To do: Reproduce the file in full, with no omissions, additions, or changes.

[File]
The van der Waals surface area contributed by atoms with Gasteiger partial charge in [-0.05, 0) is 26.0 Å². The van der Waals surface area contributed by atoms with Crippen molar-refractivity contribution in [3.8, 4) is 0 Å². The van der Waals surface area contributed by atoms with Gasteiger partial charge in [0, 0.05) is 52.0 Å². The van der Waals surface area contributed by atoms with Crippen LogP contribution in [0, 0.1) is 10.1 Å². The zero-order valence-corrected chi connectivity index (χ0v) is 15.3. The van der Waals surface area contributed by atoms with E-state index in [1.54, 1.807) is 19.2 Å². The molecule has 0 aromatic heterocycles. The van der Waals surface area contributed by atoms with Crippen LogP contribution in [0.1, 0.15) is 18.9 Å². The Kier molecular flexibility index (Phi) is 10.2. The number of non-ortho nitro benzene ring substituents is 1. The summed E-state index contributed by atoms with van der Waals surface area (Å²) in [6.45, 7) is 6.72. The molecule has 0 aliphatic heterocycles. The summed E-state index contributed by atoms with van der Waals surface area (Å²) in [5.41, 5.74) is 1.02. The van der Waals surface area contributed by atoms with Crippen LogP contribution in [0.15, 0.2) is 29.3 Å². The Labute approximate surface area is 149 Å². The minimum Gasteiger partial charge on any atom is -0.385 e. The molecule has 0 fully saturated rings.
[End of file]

The van der Waals surface area contributed by atoms with Gasteiger partial charge in [-0.05, 0) is 26.0 Å². The van der Waals surface area contributed by atoms with Crippen molar-refractivity contribution in [3.8, 4) is 0 Å². The van der Waals surface area contributed by atoms with Gasteiger partial charge in [0, 0.05) is 52.0 Å². The van der Waals surface area contributed by atoms with Crippen LogP contribution in [0, 0.1) is 10.1 Å². The zero-order valence-corrected chi connectivity index (χ0v) is 15.3. The van der Waals surface area contributed by atoms with E-state index in [1.54, 1.807) is 19.2 Å². The molecule has 0 aromatic heterocycles. The van der Waals surface area contributed by atoms with Crippen LogP contribution in [0.1, 0.15) is 18.9 Å². The Kier molecular flexibility index (Phi) is 10.2. The number of non-ortho nitro benzene ring substituents is 1. The summed E-state index contributed by atoms with van der Waals surface area (Å²) in [6.45, 7) is 6.72. The molecule has 0 aliphatic heterocycles. The summed E-state index contributed by atoms with van der Waals surface area (Å²) in [5.41, 5.74) is 1.02. The van der Waals surface area contributed by atoms with Crippen LogP contribution in [0.15, 0.2) is 29.3 Å². The Labute approximate surface area is 149 Å². The minimum Gasteiger partial charge on any atom is -0.385 e. The molecule has 0 fully saturated rings.